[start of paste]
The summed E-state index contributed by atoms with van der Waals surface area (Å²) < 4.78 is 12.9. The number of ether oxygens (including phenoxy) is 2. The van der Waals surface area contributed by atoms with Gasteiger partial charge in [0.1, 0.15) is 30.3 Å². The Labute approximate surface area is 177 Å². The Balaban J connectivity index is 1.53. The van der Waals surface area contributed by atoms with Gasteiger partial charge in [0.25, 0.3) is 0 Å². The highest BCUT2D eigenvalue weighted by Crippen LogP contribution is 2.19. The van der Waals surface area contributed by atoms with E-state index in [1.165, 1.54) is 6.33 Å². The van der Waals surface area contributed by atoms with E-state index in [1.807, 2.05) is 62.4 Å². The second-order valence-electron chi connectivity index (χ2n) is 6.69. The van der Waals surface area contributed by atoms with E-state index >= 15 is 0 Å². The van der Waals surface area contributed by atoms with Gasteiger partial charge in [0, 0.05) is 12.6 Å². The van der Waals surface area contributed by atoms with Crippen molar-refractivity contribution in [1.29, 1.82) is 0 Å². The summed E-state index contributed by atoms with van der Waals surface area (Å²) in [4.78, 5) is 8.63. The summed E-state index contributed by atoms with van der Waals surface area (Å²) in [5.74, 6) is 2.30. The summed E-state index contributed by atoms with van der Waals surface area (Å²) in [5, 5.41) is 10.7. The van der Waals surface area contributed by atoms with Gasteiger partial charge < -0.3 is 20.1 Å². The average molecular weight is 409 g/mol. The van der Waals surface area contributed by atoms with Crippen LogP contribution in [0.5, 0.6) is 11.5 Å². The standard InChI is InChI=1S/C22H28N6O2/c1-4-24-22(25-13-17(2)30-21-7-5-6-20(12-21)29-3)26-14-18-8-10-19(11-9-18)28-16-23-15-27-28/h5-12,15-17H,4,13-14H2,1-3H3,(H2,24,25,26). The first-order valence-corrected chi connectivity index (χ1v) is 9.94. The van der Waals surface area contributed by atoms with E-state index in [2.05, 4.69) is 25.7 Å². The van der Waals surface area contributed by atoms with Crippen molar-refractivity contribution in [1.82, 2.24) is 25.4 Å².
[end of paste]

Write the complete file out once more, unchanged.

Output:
The summed E-state index contributed by atoms with van der Waals surface area (Å²) < 4.78 is 12.9. The number of ether oxygens (including phenoxy) is 2. The van der Waals surface area contributed by atoms with Gasteiger partial charge in [0.1, 0.15) is 30.3 Å². The Labute approximate surface area is 177 Å². The Balaban J connectivity index is 1.53. The van der Waals surface area contributed by atoms with Gasteiger partial charge in [0.25, 0.3) is 0 Å². The highest BCUT2D eigenvalue weighted by Crippen LogP contribution is 2.19. The van der Waals surface area contributed by atoms with E-state index in [1.165, 1.54) is 6.33 Å². The van der Waals surface area contributed by atoms with E-state index in [1.807, 2.05) is 62.4 Å². The second-order valence-electron chi connectivity index (χ2n) is 6.69. The van der Waals surface area contributed by atoms with E-state index >= 15 is 0 Å². The van der Waals surface area contributed by atoms with Gasteiger partial charge in [0, 0.05) is 12.6 Å². The van der Waals surface area contributed by atoms with Crippen molar-refractivity contribution in [1.29, 1.82) is 0 Å². The summed E-state index contributed by atoms with van der Waals surface area (Å²) in [4.78, 5) is 8.63. The summed E-state index contributed by atoms with van der Waals surface area (Å²) in [5.74, 6) is 2.30. The summed E-state index contributed by atoms with van der Waals surface area (Å²) in [5, 5.41) is 10.7. The van der Waals surface area contributed by atoms with Gasteiger partial charge < -0.3 is 20.1 Å². The average molecular weight is 409 g/mol. The van der Waals surface area contributed by atoms with Crippen LogP contribution in [0.5, 0.6) is 11.5 Å². The standard InChI is InChI=1S/C22H28N6O2/c1-4-24-22(25-13-17(2)30-21-7-5-6-20(12-21)29-3)26-14-18-8-10-19(11-9-18)28-16-23-15-27-28/h5-12,15-17H,4,13-14H2,1-3H3,(H2,24,25,26). The first-order valence-corrected chi connectivity index (χ1v) is 9.94. The van der Waals surface area contributed by atoms with E-state index in [2.05, 4.69) is 25.7 Å². The van der Waals surface area contributed by atoms with Crippen molar-refractivity contribution in [1.82, 2.24) is 25.4 Å².